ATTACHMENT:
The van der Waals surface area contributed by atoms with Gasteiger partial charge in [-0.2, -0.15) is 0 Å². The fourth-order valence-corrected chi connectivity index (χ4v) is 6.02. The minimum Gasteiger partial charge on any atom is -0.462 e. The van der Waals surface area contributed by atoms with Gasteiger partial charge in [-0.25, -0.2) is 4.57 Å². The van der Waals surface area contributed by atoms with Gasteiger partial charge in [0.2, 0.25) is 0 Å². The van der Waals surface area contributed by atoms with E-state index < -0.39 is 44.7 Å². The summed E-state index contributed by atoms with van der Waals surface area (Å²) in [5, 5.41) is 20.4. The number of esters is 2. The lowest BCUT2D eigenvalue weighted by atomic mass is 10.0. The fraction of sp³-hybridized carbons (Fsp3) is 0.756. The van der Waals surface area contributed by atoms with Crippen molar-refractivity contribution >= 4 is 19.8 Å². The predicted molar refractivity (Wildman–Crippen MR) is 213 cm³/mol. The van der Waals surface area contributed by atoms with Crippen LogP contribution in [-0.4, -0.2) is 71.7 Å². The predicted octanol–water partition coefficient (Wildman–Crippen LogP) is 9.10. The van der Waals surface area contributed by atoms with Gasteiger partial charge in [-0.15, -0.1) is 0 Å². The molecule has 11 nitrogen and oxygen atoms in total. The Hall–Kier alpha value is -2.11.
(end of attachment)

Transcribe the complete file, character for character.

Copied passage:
The van der Waals surface area contributed by atoms with Gasteiger partial charge in [-0.2, -0.15) is 0 Å². The fourth-order valence-corrected chi connectivity index (χ4v) is 6.02. The minimum Gasteiger partial charge on any atom is -0.462 e. The van der Waals surface area contributed by atoms with Gasteiger partial charge in [-0.25, -0.2) is 4.57 Å². The van der Waals surface area contributed by atoms with Gasteiger partial charge in [0.2, 0.25) is 0 Å². The van der Waals surface area contributed by atoms with E-state index < -0.39 is 44.7 Å². The summed E-state index contributed by atoms with van der Waals surface area (Å²) in [5, 5.41) is 20.4. The number of esters is 2. The lowest BCUT2D eigenvalue weighted by atomic mass is 10.0. The fraction of sp³-hybridized carbons (Fsp3) is 0.756. The van der Waals surface area contributed by atoms with Crippen molar-refractivity contribution >= 4 is 19.8 Å². The predicted molar refractivity (Wildman–Crippen MR) is 213 cm³/mol. The van der Waals surface area contributed by atoms with Crippen LogP contribution in [-0.4, -0.2) is 71.7 Å². The predicted octanol–water partition coefficient (Wildman–Crippen LogP) is 9.10. The van der Waals surface area contributed by atoms with Gasteiger partial charge in [-0.15, -0.1) is 0 Å². The molecule has 11 nitrogen and oxygen atoms in total. The Hall–Kier alpha value is -2.11.